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Martinez: The $75-Million Man?

December 11, 1997| From Staff and Wire Reports

National League Cy Young Award winner Pedro Martinez said Wednesday he had agreed to a six-year, $75-million contract with the Boston Red Sox.

Martinez said Boston has two option years that could raise the total amount of the contract to $92 million over eight seasons.

Team spokesman Kevin Shea said that while a long-term contract for Martinez is a priority, no deal had been completed. Jim Bronner, the pitcher's agent, declined comment.

"I'm a little ashamed to say how much I signed for," Martinez told Radio Universal in the Dominican Republic.

The largest package to date is Gary Sheffield's six-year, $61-million contract with Florida that starts next season. The highest average salary is the $11.5 million Greg Maddux will average in his five-year, $57.5-million contract that starts with Atlanta next season.

For the Record
Los Angeles Times Saturday December 13, 1997 Home Edition Sports Part C Page 9 Sports Desk 1 inches; 25 words Type of Material: Correction
UCLA--Former track coach Jim Bush will be inducted into UCLA's Athletic Hall of Fame later this month. His name was omitted from a list of inductees printed in Thursday's editions.

Martinez was acquired by the Red Sox from the Montreal Expos on Nov. 18 after going 17-8 with a major league-leading 1.90 earned-run average. He had 305 strikeouts, second in the majors behind Philadelphia's Curt Schilling.


The New York Yankees added some stability at designated hitter when they agreed to a contract with veteran switch-hitter Chili Davis. The deal reportedly is for two years and worth nearly $10 million. . . . Charlie O'Brien and Chad Kreuter signed with the Chicago White Sox, filling a catching void created by the departure of Ron Karkovice and Jorge Fabregas. O'Brien agreed to a two-year, $1.4-million contract and Kreuter signed a one-year, $635,000 deal. . . . The Cincinnati Reds traded outfielder Curtis Goodwin to the Colorado Rockies for pitcher Mark Hutton. . . . The Expos traded relief pitcher Dave Veres to Colorado for switch-hitting minor league outfielder Terry Jones. . . . The Pittsburgh Pirates agreed to terms on a one-year contract with free-agent left-hander Jeff Tabaka.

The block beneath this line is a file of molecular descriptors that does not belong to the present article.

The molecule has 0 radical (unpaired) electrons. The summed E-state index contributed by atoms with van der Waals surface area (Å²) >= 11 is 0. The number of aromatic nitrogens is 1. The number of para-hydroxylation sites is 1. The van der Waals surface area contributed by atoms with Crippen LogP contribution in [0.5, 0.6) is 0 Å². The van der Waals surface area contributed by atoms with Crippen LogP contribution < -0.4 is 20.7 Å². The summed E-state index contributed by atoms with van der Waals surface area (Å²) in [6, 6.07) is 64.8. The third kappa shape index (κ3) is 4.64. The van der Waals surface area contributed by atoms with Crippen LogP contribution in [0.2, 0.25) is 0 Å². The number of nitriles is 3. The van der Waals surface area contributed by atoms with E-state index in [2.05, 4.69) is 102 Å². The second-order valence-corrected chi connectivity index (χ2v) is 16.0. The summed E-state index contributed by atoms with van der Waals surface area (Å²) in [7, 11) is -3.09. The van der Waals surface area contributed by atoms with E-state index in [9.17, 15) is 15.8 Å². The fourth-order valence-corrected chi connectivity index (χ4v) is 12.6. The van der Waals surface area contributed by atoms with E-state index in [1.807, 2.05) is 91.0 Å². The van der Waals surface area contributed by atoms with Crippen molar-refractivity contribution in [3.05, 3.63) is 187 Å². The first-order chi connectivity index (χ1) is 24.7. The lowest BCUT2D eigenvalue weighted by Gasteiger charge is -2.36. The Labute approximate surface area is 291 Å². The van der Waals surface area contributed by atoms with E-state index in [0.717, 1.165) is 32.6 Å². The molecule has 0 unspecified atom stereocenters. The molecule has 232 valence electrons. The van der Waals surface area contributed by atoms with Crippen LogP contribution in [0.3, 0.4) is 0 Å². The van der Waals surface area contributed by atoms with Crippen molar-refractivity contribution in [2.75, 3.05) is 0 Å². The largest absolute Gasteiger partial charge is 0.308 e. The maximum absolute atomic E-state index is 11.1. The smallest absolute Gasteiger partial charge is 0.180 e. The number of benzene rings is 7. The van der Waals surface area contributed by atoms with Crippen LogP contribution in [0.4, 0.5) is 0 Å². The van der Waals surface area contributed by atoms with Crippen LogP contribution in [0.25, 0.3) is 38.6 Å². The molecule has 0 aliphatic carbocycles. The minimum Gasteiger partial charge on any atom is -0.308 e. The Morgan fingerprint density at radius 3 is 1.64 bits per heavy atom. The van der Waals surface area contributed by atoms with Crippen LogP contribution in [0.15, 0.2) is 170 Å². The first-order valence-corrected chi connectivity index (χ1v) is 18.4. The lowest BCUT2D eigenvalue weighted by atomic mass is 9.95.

Mark McGwire, whose 58 home runs were the most in the major leagues since 1961, was selected as The Sporting News' 1997 Sportsman of the Year. . . . Cornell professor Dana Eischen has agreed to become baseball's independent arbitrator, replacing Nicholas Zumas, who was fired by players and owners June 30.


Italy's Juventus, the European Champions' Cup winner in 1996 and the runner-up in '97, advanced to the quarterfinals of this season's tournament, beating England's Manchester United, 1-0, on an 84th-minute goal by Filippo Inzaghi in Turin.

Negotiations for a heavyweight unification bout between Lennox Lewis and Evander Holyfield will be called off unless a contract is signed by Friday, according to Lewis' promoter, Panos Eliades.

Former NBA star Rick Barry, 53, was hired to coach the developmental U.S. Basketball League's newest member, the New Jersey Shore Cats.

Seven athletes and one chancellor will be inducted into UCLA's Athletics Hall of Fame in ceremonies later this month. Former chancellor Charles E. Young will be joined by Paul Caligiuri (soccer), Tim Daggett (gymnastics), David Greenwood and Frank Lubin (basketball), Doug Partie (volleyball) and Cal Rossi (football and baseball).

Curt Fraser, coach of the International Hockey League's Orlando Solar Bears, was suspended for two games and fined $1,000 and five players--Mel Angelstad, Ben Hankinson, Pat Mikesch, Eric Nickulas and Kevin Smyth--and the team's equipment manager, Scott Moon, were fined $100 each for an altercation with fans in a Dec. 2 game against the Detroit Vipers at Auburn Hills, Mich.

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